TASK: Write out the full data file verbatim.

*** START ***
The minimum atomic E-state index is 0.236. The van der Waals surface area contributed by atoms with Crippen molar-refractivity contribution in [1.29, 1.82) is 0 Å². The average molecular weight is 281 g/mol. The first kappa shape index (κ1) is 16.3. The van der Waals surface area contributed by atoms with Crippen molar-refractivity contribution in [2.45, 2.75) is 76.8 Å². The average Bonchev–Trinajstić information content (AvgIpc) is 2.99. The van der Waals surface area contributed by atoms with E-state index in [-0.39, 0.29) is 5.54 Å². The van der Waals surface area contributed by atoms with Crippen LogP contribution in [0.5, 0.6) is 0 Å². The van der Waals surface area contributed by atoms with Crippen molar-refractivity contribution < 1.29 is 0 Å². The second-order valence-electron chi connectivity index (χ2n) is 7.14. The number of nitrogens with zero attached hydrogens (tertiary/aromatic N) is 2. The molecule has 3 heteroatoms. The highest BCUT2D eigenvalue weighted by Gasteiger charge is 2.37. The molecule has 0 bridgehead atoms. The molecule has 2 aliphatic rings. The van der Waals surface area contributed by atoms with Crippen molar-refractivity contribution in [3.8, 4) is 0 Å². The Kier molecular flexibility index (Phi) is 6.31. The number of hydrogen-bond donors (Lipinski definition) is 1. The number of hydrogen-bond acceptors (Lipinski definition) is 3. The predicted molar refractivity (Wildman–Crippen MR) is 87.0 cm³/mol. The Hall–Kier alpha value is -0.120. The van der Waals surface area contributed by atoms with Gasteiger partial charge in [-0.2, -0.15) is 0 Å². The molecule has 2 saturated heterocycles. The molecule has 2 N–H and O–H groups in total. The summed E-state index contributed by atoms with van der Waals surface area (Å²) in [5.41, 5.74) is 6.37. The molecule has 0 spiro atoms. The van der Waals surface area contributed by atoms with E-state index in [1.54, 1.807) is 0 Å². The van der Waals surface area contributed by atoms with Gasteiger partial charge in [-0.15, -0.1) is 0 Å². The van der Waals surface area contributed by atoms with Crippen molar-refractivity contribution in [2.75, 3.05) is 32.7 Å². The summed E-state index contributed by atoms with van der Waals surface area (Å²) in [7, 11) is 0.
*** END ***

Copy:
The minimum atomic E-state index is 0.236. The van der Waals surface area contributed by atoms with Crippen molar-refractivity contribution in [1.29, 1.82) is 0 Å². The average molecular weight is 281 g/mol. The first kappa shape index (κ1) is 16.3. The van der Waals surface area contributed by atoms with Crippen molar-refractivity contribution in [2.45, 2.75) is 76.8 Å². The average Bonchev–Trinajstić information content (AvgIpc) is 2.99. The van der Waals surface area contributed by atoms with E-state index in [-0.39, 0.29) is 5.54 Å². The van der Waals surface area contributed by atoms with Crippen LogP contribution in [0.5, 0.6) is 0 Å². The van der Waals surface area contributed by atoms with Crippen molar-refractivity contribution < 1.29 is 0 Å². The second-order valence-electron chi connectivity index (χ2n) is 7.14. The number of nitrogens with zero attached hydrogens (tertiary/aromatic N) is 2. The molecule has 3 heteroatoms. The highest BCUT2D eigenvalue weighted by Gasteiger charge is 2.37. The molecule has 0 bridgehead atoms. The molecule has 2 aliphatic rings. The van der Waals surface area contributed by atoms with Crippen molar-refractivity contribution in [3.8, 4) is 0 Å². The Kier molecular flexibility index (Phi) is 6.31. The number of hydrogen-bond donors (Lipinski definition) is 1. The number of hydrogen-bond acceptors (Lipinski definition) is 3. The predicted molar refractivity (Wildman–Crippen MR) is 87.0 cm³/mol. The Hall–Kier alpha value is -0.120. The van der Waals surface area contributed by atoms with Gasteiger partial charge in [-0.2, -0.15) is 0 Å². The molecule has 2 saturated heterocycles. The molecule has 2 N–H and O–H groups in total. The summed E-state index contributed by atoms with van der Waals surface area (Å²) in [5.41, 5.74) is 6.37. The molecule has 0 spiro atoms. The van der Waals surface area contributed by atoms with E-state index in [1.54, 1.807) is 0 Å². The van der Waals surface area contributed by atoms with Gasteiger partial charge in [-0.15, -0.1) is 0 Å². The van der Waals surface area contributed by atoms with Crippen molar-refractivity contribution in [2.75, 3.05) is 32.7 Å². The summed E-state index contributed by atoms with van der Waals surface area (Å²) in [7, 11) is 0.